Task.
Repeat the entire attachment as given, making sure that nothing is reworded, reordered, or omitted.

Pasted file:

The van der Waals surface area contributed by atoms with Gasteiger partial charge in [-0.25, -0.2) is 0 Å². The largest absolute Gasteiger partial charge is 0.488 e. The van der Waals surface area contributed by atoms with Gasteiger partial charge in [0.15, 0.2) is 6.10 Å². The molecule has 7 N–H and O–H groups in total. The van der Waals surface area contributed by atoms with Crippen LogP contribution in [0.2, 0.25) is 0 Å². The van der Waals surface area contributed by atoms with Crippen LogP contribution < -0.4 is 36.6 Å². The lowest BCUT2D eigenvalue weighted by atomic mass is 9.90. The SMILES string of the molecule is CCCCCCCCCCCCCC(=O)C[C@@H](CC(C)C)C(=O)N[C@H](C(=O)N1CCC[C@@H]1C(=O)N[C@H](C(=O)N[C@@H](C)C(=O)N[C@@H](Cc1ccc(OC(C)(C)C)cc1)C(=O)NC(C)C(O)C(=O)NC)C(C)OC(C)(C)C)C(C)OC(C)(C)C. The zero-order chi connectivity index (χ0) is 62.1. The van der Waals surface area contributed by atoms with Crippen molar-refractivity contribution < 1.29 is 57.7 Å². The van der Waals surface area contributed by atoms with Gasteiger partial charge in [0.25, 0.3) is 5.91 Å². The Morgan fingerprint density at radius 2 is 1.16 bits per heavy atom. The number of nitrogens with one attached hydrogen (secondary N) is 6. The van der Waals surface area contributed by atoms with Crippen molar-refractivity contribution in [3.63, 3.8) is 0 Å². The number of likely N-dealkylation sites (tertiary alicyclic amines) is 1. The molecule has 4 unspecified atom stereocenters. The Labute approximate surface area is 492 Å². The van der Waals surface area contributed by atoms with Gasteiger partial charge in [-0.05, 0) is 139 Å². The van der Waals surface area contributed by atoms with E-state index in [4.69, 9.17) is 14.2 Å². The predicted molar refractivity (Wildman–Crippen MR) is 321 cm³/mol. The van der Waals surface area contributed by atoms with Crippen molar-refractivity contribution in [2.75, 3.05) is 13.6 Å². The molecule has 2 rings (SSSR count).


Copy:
The van der Waals surface area contributed by atoms with Gasteiger partial charge in [-0.25, -0.2) is 0 Å². The largest absolute Gasteiger partial charge is 0.488 e. The van der Waals surface area contributed by atoms with Gasteiger partial charge in [0.15, 0.2) is 6.10 Å². The molecule has 7 N–H and O–H groups in total. The van der Waals surface area contributed by atoms with Crippen LogP contribution in [0.2, 0.25) is 0 Å². The van der Waals surface area contributed by atoms with Crippen LogP contribution < -0.4 is 36.6 Å². The lowest BCUT2D eigenvalue weighted by atomic mass is 9.90. The SMILES string of the molecule is CCCCCCCCCCCCCC(=O)C[C@@H](CC(C)C)C(=O)N[C@H](C(=O)N1CCC[C@@H]1C(=O)N[C@H](C(=O)N[C@@H](C)C(=O)N[C@@H](Cc1ccc(OC(C)(C)C)cc1)C(=O)NC(C)C(O)C(=O)NC)C(C)OC(C)(C)C)C(C)OC(C)(C)C. The zero-order chi connectivity index (χ0) is 62.1. The van der Waals surface area contributed by atoms with Crippen molar-refractivity contribution < 1.29 is 57.7 Å². The van der Waals surface area contributed by atoms with Gasteiger partial charge in [0.25, 0.3) is 5.91 Å². The Morgan fingerprint density at radius 2 is 1.16 bits per heavy atom. The number of nitrogens with one attached hydrogen (secondary N) is 6. The van der Waals surface area contributed by atoms with Crippen molar-refractivity contribution in [3.63, 3.8) is 0 Å². The number of likely N-dealkylation sites (tertiary alicyclic amines) is 1. The molecule has 4 unspecified atom stereocenters. The Labute approximate surface area is 492 Å². The van der Waals surface area contributed by atoms with Gasteiger partial charge in [-0.05, 0) is 139 Å². The van der Waals surface area contributed by atoms with E-state index in [4.69, 9.17) is 14.2 Å². The predicted molar refractivity (Wildman–Crippen MR) is 321 cm³/mol. The van der Waals surface area contributed by atoms with Crippen molar-refractivity contribution in [2.75, 3.05) is 13.6 Å². The molecule has 2 rings (SSSR count).